Nowadays, the hub of the city’s LGBTQ+ community is Hillcrest, where a rainbow-lit sign and rainbow flags flapping over indie book shops, cafes and vintage clothing shops remind visitors why the area is dubbed San Diego’s “gayborhood”. Thanks to a mixture of cheap rent, abundant space and its out-of-the-way location, Hillcrest’s gay community began congregating here in the late 1960s. The city’s first Gay Pride parade was held here in 1975 and today the annual event is one of the largest Prides in the US, attracting more than 300,000 people.

One of Hillcrest’s most popular hangouts is Gossip Grill, which is one of only 27 lesbian bars left in the country. “We’re a safe space for women and the marginalised community. It’s the only women’s bar in Southern California,” said owner Moe Girton. “One thing we’ve seen recently, there’s so much more diversity now and fluidity and people just stepping into their skin. You don’t have to fit into a box anymore. Everyone [here] is just who they are and so accepting of everyone.”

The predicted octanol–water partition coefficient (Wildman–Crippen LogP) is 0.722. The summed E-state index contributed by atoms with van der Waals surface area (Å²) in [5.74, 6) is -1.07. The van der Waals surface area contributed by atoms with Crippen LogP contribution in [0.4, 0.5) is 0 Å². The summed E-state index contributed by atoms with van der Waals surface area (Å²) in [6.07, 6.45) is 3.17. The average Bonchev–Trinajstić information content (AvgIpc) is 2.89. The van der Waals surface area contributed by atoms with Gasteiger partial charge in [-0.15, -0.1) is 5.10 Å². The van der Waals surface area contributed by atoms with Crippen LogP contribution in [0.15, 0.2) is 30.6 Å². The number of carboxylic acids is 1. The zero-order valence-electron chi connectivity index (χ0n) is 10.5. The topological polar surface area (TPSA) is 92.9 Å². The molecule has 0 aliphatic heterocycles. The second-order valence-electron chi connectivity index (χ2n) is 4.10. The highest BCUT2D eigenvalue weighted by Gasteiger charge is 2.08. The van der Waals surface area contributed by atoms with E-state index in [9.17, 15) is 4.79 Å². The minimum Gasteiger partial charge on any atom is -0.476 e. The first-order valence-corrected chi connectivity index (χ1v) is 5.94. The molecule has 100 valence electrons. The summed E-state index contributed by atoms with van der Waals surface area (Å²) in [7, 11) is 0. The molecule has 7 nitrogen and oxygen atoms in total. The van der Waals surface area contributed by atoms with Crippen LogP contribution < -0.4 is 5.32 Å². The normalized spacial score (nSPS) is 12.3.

Down the road and across a rainbow-painted crosswalk, you’ll find the Hillcrest Brewing Company, the world’s first gay brewery. When the sun dips down behind the horizon, you can follow the music along University Avenue to dance the night away at Rich’s, Hillcrest’s most popular gay nightclub, which has been featured on shows like the Real Housewives of Beverly Hills.